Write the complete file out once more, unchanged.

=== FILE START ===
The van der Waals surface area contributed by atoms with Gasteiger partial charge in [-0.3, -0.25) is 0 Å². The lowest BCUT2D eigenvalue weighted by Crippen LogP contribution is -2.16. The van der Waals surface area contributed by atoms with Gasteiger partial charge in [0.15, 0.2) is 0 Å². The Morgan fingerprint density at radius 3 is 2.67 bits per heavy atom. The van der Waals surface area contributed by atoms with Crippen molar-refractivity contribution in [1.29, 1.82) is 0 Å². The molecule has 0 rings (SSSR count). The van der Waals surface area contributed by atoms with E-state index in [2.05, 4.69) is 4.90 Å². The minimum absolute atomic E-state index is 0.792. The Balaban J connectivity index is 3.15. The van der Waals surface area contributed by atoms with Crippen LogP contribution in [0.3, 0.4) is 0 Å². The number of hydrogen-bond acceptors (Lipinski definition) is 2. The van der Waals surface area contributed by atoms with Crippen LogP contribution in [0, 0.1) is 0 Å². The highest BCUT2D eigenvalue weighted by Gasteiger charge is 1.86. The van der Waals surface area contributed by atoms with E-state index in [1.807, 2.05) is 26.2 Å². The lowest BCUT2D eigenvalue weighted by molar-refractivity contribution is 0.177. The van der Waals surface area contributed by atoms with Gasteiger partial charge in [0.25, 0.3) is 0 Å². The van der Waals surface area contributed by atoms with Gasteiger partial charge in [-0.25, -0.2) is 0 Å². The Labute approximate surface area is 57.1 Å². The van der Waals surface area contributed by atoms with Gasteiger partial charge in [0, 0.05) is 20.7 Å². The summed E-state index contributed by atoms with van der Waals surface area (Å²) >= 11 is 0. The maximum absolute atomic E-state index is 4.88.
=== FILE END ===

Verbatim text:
The van der Waals surface area contributed by atoms with Gasteiger partial charge in [-0.3, -0.25) is 0 Å². The lowest BCUT2D eigenvalue weighted by Crippen LogP contribution is -2.16. The van der Waals surface area contributed by atoms with Gasteiger partial charge in [0.15, 0.2) is 0 Å². The Morgan fingerprint density at radius 3 is 2.67 bits per heavy atom. The van der Waals surface area contributed by atoms with Crippen molar-refractivity contribution in [1.29, 1.82) is 0 Å². The molecule has 0 rings (SSSR count). The van der Waals surface area contributed by atoms with E-state index in [2.05, 4.69) is 4.90 Å². The minimum absolute atomic E-state index is 0.792. The Balaban J connectivity index is 3.15. The van der Waals surface area contributed by atoms with Crippen LogP contribution in [0.3, 0.4) is 0 Å². The number of hydrogen-bond acceptors (Lipinski definition) is 2. The van der Waals surface area contributed by atoms with Crippen LogP contribution in [0, 0.1) is 0 Å². The highest BCUT2D eigenvalue weighted by Gasteiger charge is 1.86. The van der Waals surface area contributed by atoms with E-state index in [1.807, 2.05) is 26.2 Å². The lowest BCUT2D eigenvalue weighted by molar-refractivity contribution is 0.177. The van der Waals surface area contributed by atoms with Gasteiger partial charge in [0.25, 0.3) is 0 Å². The van der Waals surface area contributed by atoms with Gasteiger partial charge in [-0.25, -0.2) is 0 Å². The Labute approximate surface area is 57.1 Å². The van der Waals surface area contributed by atoms with Gasteiger partial charge in [0, 0.05) is 20.7 Å². The summed E-state index contributed by atoms with van der Waals surface area (Å²) >= 11 is 0. The maximum absolute atomic E-state index is 4.88.